Buy a ticket on the Moscow metropolitan transportation system and it’s like buying a museum pass.
Deep below the streets of Moscow is quite an unexpected treasure.
Glide down steep escalators and you will find a palatial beauty underground including architecture art, and sculpture.
Where a Muscovite or tourist might expect dark utility down under. Instead they find color, light and decor befitting an imperial palace.
Stations are usually deep and reached by long escalators. The deepest station is 276 feet below city streets.
“All the variety, all the charm, all the beauty of life is made up of light and shadow,” Leo Tolstoy had Anna Karenina say.
If the Russian writer had included the word color in his description of the beauty of life you would have what you find below Moscow in hundreds of its metro stations.
Opened in 1935 with 13 stations, as of 2017, the system has 209 stations and is the fifth longest systems in the world.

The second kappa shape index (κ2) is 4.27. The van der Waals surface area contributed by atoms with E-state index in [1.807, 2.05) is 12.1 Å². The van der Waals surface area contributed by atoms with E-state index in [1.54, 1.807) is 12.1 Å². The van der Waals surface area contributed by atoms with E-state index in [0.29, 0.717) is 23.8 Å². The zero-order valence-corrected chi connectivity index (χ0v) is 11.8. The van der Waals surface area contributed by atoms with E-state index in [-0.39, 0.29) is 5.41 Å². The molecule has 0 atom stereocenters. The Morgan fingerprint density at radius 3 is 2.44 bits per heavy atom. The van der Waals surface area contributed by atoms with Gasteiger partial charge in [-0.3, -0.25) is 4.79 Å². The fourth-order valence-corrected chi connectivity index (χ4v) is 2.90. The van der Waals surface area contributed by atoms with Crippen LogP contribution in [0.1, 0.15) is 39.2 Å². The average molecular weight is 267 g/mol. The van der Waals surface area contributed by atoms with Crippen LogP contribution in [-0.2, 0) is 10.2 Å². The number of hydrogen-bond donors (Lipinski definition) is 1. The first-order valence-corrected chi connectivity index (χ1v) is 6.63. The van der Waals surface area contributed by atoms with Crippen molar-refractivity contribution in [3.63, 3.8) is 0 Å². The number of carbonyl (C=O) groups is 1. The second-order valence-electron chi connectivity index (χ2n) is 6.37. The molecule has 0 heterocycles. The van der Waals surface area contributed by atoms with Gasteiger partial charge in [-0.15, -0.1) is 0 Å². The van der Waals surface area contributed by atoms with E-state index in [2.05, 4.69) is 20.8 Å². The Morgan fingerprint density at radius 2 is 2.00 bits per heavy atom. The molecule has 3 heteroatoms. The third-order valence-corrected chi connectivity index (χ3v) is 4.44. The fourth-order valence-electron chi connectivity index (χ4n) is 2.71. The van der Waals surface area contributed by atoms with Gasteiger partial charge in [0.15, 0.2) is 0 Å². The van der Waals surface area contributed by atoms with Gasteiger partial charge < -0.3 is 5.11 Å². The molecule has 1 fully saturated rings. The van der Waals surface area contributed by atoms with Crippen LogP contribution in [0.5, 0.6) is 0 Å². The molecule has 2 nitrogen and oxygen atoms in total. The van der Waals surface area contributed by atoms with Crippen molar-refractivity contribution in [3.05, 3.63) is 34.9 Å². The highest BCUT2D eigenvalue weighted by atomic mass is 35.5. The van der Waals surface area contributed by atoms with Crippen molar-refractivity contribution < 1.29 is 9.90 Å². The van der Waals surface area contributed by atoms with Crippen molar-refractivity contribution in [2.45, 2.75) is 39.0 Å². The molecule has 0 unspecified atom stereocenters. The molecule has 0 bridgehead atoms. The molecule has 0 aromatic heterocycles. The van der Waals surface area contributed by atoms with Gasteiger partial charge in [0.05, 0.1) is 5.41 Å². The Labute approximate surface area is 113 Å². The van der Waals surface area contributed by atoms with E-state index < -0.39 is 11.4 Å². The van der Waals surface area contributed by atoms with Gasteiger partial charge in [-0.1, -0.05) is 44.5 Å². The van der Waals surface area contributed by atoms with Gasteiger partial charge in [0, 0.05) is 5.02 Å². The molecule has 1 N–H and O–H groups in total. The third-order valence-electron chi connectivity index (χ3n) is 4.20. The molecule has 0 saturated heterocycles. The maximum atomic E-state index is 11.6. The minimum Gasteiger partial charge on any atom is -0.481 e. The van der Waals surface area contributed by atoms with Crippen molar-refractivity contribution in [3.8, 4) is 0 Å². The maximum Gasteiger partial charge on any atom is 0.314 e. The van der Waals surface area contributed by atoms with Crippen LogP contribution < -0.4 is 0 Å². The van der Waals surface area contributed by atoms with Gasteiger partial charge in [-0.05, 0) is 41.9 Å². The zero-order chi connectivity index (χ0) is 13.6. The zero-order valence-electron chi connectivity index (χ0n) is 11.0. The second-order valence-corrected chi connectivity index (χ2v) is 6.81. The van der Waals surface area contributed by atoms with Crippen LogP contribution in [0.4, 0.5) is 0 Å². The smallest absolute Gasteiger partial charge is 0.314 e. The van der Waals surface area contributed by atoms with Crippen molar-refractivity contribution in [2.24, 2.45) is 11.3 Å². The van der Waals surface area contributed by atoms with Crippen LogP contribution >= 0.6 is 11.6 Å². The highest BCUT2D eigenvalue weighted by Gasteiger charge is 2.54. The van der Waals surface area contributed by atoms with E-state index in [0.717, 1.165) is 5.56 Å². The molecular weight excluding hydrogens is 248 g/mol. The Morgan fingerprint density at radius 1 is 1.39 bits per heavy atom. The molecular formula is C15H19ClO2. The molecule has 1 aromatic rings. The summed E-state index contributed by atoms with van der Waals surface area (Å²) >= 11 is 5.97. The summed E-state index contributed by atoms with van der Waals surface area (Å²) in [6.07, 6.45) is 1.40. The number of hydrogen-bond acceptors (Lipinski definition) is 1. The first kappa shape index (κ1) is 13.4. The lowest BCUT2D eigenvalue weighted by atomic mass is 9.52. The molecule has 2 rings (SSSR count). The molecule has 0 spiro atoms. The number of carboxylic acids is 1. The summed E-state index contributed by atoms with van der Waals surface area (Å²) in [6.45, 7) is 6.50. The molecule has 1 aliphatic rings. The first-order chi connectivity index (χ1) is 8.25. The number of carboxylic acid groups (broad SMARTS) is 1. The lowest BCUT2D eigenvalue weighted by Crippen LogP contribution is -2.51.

It is a dated ideological beauty that showcases Socialist Realism in public art.
More of a method than a style it was influenced by Nicolai Chermyshevsky who was Lenin’s favorite nihilist and who among other things said, “Art is no use unless it serves politics.”
And so it is that Moscow’s subway platforms combine aesthetics, technology and socialist ideology to illustrate Stalinist’s values and views of socialist society.
Technology includes a variety of newer and more dated subway cars powered by an under-running 825 volt third rail. View an old Moscow Metro video